Although it’s unclear if TheCaféDAO will be successful, the concept certainly does have potential. Shedding light on this, State Senator Chris Rothfuss, minority leader in Wyoming’s State Senate, told Cointelegraph that the idea behind a brick-and-mortar coffee shop DAO does make sense, even if the DAO itself is not tangible. 

“While the shop will serve coffee, the business model with ownership stakes translates to a governance approach based on an algorithmic model as to how decisions are made and how corporate governance is translated through underlying smart contracts,” he said. Given the logic behind algorithmic management models, Rothfuss further noted that he believes DAOs are a natural evolution of brick-and-mortar businesses:

“With a DAO corporate structure, businesses will be able to optimize in a way that wasn’t possible before. Management can be automated in a more efficient way that doesn’t have to directly engage human decisions on a moment-by-moment basis. I do see this as the future and think we will get to a point where almost every business will have DAO components integrated with it, depending on the need.”

Rothfuss helped draft the legislation forDAOs to be recognized as corporate structures, or limited liability companies, in Wyoming. “The first DAO in Wyoming was registered on July 1, 2021. We now have over 250 DAOs registered in Wyoming,” he said. While innovative, the senator further recognizes that DAOs have the potential to bring more opportunities to America’s workforce:

“Nothing provides a better opportunity to bring workers into the value chain while ensuring them with the right to influence outcomes and share in profits or benefits than a DAO structure. A DAO could very well be the union of the future.”

In addition, a DAO structure allows for customers to partake in governance for the first time. Yat Siu, co-founder and chairman of Animoca Brands — a Hong Kong-based gaming and venture capital company — told Cointelegraph that most for-profit companies view customers as a resource from which value must be extracted. 

“This is the classic capitalist zero-sum approach based on ownership and governance by a few. But in a DAO, growth tends to both originate and benefit the very group that is typically targeted for value extraction in zero-sum scenarios: the customers,” he explained. As such, Siu believes that DAOs are more likely to deliver value to all constituents involved. “The customers are also stakeholders and, therefore, have the potential to increase standards of equitability and fairness in the business.”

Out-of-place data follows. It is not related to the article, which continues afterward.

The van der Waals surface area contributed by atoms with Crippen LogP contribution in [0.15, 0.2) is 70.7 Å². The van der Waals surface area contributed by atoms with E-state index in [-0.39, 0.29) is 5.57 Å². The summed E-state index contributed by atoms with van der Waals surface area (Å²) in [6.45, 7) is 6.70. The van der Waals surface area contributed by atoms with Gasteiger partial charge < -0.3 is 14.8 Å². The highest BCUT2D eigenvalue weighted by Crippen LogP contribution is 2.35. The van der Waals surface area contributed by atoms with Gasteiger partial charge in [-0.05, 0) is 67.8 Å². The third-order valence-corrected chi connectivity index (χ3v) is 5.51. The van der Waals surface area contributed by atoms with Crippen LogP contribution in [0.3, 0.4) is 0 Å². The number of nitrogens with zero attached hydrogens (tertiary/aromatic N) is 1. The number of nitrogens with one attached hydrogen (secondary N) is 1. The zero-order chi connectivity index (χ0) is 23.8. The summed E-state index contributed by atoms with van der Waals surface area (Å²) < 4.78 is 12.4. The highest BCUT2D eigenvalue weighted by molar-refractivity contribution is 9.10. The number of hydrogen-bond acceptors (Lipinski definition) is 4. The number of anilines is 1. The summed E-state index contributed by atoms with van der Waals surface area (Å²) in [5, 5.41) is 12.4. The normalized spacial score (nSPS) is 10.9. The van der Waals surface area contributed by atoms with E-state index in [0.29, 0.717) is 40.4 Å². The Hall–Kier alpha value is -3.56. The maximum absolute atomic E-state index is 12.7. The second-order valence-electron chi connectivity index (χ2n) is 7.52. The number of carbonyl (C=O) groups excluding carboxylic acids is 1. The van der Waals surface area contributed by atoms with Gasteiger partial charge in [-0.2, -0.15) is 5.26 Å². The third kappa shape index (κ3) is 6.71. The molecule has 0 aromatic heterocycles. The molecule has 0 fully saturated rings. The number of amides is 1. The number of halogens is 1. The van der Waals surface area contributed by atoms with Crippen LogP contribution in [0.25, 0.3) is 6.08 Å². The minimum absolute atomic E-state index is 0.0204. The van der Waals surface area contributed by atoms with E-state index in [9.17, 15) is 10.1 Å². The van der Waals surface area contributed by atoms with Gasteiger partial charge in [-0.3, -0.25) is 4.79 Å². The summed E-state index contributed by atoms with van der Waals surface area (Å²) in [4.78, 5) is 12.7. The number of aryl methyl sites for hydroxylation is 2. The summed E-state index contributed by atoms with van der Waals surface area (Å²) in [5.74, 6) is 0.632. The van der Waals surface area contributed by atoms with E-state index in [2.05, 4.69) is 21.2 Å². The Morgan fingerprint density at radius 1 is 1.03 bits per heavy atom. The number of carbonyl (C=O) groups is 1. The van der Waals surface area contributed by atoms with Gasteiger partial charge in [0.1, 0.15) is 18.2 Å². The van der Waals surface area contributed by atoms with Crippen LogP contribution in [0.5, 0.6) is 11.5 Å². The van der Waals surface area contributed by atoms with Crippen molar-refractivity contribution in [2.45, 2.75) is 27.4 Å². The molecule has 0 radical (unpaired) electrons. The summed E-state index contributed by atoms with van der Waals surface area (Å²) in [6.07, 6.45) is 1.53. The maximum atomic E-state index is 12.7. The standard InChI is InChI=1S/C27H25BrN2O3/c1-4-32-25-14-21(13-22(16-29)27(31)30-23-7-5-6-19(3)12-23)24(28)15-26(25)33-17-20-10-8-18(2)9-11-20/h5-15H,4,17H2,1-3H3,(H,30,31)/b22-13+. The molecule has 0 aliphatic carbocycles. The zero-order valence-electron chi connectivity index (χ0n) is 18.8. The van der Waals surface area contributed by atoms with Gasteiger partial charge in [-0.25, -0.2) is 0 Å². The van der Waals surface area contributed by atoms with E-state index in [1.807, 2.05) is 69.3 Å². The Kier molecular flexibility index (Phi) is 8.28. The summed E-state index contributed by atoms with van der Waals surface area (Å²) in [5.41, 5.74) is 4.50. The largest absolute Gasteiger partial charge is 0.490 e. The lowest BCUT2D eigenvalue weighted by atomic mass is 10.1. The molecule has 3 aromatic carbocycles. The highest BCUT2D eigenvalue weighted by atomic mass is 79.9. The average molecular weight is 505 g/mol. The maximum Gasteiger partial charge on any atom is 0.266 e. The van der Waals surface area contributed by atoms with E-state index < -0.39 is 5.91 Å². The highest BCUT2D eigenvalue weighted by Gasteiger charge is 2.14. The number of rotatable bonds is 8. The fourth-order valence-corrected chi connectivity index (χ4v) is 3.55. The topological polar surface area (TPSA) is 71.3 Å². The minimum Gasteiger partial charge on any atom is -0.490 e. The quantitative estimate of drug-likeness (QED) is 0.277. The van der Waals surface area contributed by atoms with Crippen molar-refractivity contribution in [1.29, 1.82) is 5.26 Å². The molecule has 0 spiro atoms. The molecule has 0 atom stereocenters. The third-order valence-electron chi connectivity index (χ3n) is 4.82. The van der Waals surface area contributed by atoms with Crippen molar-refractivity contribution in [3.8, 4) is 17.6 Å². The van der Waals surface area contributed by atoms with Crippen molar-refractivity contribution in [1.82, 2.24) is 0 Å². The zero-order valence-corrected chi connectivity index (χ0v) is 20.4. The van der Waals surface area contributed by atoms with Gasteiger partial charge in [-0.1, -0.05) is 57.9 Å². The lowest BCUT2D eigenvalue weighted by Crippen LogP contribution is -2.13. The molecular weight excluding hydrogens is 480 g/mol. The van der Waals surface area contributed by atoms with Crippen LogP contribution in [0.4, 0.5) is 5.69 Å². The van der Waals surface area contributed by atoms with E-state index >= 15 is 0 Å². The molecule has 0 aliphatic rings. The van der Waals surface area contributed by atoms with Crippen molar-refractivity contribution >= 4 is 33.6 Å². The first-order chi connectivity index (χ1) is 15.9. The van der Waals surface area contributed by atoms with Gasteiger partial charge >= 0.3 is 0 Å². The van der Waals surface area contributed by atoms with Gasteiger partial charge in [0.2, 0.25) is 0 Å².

Too slow?

While a DAO structure may provide traditional workforces with greater rights on multiple fronts, these business models will likely take months or even years to develop due to regulations and corporate governance structures already in place.

For instance, Rothfuss shared that the State of Wyoming spent five years passing over 30 pieces of blockchain-friendly legislation to serve as the foundation for enabling DAOs to be effective in Wyoming:

“The work of the uniform law commission in the past year has paved the way for how we’ve been able to do things in Wyoming, but we still have to make sure we are properly reflecting property, currency and the authority of smart contracts under statute to be legally binding.”

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That being said, Rothfuss is aware that while other states in America are interested in passing DAO legislation, the proper underlying laws must be in place to accommodate for this growth. “Many states will want to adopt the law like Wyoming did, but will likely have bad outcomes because they skipped to the finish line without doing the hard work,” he said.

In regard to traditional business models, some Web3 innovators believe that DAO structures simply won’t resonate, resulting in slow growth. Sam Peurifoy, CEO of Playground Labs — a company developing DAOs for play-to-earn gaming environments — told Cointelegraph that he doubts DAOs will soon be more common than traditional businesses:

“There’s not much immediately obvious application for such real-world entities yet. But, one can imagine a world, terrifying or not, filled with autonomous drones plugged into a sprawling network of smart contracts executing business operations autonomously at the behest of tokenholders.”

Although this may be the case currently, projects like TheCaféDAO are certainly a step in the right direction, even if they take time to develop. Tong explained that while the DAO model may not resonate with everyone, it’s an efficient system for individuals looking to gain ownership within their workplace. “I do believe DAOs are a better way of doing things. They are not easy to form yet and we have run into many difficult decisions, but once we understand how to effectively execute as a DAO this model will ultimately be applied to similar industries.”